Retail sales are up 1.3 pct year-on-year after the official figures were released by the Office of National Statistics showing a whopping 4.4 pct increase in non-foods.

The results are in line with expectations after the BRC announced an increase in its survey to over 60 pct of retailers earlier this month.

"June's official retail sales figures suggest that consumers aren't letting concerns about the fiscal squeeze stop them spending, at least for now." said a surprised Vicky Redwood at Capital Economics.

The rise came despite an upcoming fiscal squeeze which is expected to knock-off around 8 pct from household incomes.


Looking at the figures more closely, food sales, which were up last month remained flat whilst the largest rises were seen in non-food non specialised stores at 10.3 pct, and household good stores by 6.1 pct.

The World Cup and warmer weather were said to have been key drivers in keeping food sales flat and boosting electrical sales in household good stores.

Textile, clothing and footwear also increased 6.1 pct after clearance sales and sports goods sold in higher numbers.

"Retail sales performed well in June - even if England's football team didn't - as they were lifted by the football World Cup, good weather and evidence of increased discounting by shops. Specifically, retail sales volumes rose by a very decent 0.7% month-on-month in June, while further good news saw May's gain was revised up to 0.8%. " said Howard Archer, IHS Global.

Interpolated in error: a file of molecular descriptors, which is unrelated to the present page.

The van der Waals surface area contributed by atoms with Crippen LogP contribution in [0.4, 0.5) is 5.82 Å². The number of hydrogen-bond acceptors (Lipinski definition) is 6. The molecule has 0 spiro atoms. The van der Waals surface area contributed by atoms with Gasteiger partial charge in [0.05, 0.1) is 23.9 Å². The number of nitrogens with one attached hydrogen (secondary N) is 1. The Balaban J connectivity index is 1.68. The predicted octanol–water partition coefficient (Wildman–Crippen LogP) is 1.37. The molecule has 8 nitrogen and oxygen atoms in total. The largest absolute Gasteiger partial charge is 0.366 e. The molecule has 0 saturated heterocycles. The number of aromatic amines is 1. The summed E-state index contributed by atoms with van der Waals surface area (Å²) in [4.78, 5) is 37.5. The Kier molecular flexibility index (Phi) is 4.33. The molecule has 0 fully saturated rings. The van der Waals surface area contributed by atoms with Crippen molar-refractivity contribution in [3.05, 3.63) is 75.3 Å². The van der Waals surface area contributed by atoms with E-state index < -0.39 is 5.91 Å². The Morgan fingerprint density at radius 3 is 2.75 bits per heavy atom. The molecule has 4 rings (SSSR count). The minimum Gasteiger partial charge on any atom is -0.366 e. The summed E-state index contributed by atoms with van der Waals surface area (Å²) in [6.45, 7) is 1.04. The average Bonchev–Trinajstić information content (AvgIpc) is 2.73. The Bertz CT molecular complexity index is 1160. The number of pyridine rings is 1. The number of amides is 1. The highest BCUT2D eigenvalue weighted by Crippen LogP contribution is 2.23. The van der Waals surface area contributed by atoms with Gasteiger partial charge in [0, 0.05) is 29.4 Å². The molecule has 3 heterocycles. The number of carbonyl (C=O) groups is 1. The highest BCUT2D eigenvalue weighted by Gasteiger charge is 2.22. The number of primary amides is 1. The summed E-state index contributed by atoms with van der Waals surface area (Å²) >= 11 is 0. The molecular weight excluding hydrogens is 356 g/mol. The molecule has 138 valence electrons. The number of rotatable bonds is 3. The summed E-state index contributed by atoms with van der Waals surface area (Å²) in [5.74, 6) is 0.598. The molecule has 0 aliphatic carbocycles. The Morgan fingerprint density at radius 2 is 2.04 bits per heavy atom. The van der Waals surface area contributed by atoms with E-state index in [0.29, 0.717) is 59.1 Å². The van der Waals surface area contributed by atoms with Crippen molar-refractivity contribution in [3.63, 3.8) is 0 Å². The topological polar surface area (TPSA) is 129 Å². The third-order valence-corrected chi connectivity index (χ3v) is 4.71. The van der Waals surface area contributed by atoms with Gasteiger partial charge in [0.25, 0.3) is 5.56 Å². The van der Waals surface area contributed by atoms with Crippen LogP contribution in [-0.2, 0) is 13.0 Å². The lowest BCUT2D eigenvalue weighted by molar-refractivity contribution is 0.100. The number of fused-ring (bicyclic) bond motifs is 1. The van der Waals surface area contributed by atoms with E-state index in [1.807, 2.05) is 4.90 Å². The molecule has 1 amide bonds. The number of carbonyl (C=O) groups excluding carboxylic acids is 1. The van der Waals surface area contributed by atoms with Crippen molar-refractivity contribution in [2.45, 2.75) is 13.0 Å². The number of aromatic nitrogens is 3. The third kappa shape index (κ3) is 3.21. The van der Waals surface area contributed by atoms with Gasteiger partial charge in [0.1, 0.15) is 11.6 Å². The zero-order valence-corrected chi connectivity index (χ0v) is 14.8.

"Consequently... pointing to consumer spending making a decent contribution to GDP growth." added Howard Archer, IHS Global Insight.

The Week Ahead: Retail Sales, GDP and House Prices

The Gross domestic product, out on Friday, is likely to be higher than expected after today's retail sales.

"Indeed, the retail sales data raise hopes that GDP growth could surprise on the upside when the data are released on Friday." said Howard of IHS Global Insight.

"The strength was across the board," added Vicky Redwood.

The third and final estimate of Q1 GDP was 0.3 pct and economists are already forecasting a figure of around 0.5 pct.

A pick-up in manufacturing seen in the CBI's survey with "output growing at its fastest rate in fifteen years" is also likely to work to the upside and could see a figure as high as 0.7 pct (according to the NIESR - National Institute for Economic and Social Research).